A key question regarding leaf blowing: will your neighbour notice when you blow yours into his yard?

Just leave the leaves

Your fall gardening questions answered, including the best way to deal with fallen leaves (answer: a gullible next door neighbour).

The temperature is dipping below zero at night, the geese are heading south, people are wondering where their snow shovels have got to, and the leaves are falling, so it’s time for the last gardening column of the year. Let’s get to your questions!

About those leaves. What’s the easiest way to deal with them? A rake or a leaf-blower.

But raking takes a lot of work; and I’ve never figured out the deal with leaf-blowers. Don’t they just move the leaves somewhere else? I believe that’s the point. It’s up to you to decide if your neighbour who doesn’t have a birch tree will question where all those birch leaves on his lawn came from. You can also just ignore them and wait for snow to cover them up for the winter. Out of sight, out of mind.

What about pruning? How do I know which trees and bushes need to be pruned now, and which should wait until spring? The best thing to do is hire a trained arborist, who will be able to advise and assist you.

We’ve already established that I’m cheap. Ah yes, I’d forgotten. Well, you could figure out what trees and bushes you have in your yard, then go online, look them up, and see what the pruning advice is.

I’m also lazy. Fair enough. In that case, get out there with a pair of garden shears and have fun. Just think of all the surprises you’ll have come spring!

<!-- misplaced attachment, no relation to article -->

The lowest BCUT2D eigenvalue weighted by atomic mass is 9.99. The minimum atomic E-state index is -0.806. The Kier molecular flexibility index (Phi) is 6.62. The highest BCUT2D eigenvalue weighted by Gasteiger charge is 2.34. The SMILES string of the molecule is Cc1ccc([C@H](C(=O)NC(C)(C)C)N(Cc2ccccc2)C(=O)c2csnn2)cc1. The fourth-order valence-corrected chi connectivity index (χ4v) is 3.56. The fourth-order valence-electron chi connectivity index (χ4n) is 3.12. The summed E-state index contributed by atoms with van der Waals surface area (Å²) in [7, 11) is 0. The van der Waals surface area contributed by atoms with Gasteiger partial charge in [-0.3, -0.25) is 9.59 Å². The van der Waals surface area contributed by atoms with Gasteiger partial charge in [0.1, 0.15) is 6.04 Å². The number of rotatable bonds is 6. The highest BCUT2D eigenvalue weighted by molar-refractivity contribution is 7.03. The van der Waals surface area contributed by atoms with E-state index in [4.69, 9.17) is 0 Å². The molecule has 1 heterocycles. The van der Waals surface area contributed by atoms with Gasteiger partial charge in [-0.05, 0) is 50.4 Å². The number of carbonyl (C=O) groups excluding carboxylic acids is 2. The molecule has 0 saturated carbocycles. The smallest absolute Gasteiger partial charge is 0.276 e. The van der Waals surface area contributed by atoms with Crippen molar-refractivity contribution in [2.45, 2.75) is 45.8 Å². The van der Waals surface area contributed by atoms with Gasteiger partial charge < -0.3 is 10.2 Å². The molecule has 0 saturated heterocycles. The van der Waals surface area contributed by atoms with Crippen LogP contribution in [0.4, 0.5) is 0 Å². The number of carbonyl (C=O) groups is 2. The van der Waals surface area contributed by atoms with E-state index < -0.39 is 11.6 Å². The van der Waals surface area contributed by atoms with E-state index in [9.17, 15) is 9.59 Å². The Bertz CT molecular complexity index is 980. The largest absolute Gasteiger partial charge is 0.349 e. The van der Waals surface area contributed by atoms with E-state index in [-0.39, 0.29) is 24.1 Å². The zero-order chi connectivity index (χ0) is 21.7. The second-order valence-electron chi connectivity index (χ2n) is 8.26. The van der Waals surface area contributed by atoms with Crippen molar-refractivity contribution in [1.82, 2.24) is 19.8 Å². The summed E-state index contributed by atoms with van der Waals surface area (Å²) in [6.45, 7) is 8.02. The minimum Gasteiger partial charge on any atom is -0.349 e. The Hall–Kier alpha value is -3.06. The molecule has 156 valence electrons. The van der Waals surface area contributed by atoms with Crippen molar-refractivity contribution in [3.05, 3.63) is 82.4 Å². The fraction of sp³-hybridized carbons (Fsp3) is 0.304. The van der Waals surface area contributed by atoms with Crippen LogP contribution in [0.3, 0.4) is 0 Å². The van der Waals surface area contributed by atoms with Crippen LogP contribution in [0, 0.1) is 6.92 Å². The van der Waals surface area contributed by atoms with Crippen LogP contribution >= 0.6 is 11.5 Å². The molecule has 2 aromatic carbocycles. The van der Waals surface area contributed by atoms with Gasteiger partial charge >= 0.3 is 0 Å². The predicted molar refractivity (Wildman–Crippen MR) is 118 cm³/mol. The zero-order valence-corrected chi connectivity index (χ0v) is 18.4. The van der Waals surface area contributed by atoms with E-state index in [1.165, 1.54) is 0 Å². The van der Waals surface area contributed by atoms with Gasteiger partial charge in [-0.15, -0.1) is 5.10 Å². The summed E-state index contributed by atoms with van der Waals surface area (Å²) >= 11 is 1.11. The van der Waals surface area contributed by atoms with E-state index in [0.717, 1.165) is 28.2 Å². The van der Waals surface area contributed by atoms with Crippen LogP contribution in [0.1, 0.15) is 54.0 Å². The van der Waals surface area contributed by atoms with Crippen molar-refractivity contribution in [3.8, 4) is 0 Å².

What should I do with any garden beds filled with plants that I want to protect against the snow? The advice is to cover them in a layer of straw or hay. Before you can say it: yes, I know you’re cheap. So here’s a thought: rake your leaves into the garden beds.

But I’d still have to deal with the leaves in the spring. True. With luck, however, they’ll have turned into nourishing mulch over the winter, which you can then dig into your garden. Win-win!

What should I do with my dead and dying annuals? You can harvest them for seeds, which can be kept in a cool, dark place over the winter and then planted indoors next spring, providing you with an inexpensive start to next year’s garden.

This sounds like work. It is, which is why in your case I’d suggest you just toss them out (if you haven’t already) and start again fresh next year.

Is it too early to put up the Christmas lights? Absolutely not. In fact, this is an ideal time to put up Christmas lights, while the weather is still fine and before the snow falls. Alternatively, you can wait until the first week of December and do it then. It all depends on your tolerance for cold and/or frostbite.

You mentioned snow shovels above. Any early tips for when it’s time to use them? I’ll be answering your snow shovelling questions when the white stuff starts to fall, but here’s an early tip: if you know someone on your street who owns a snow blower, now is the time to start currying favour with them, either through kind words or generous actions. Offering to rake their leaves would be a good start… .


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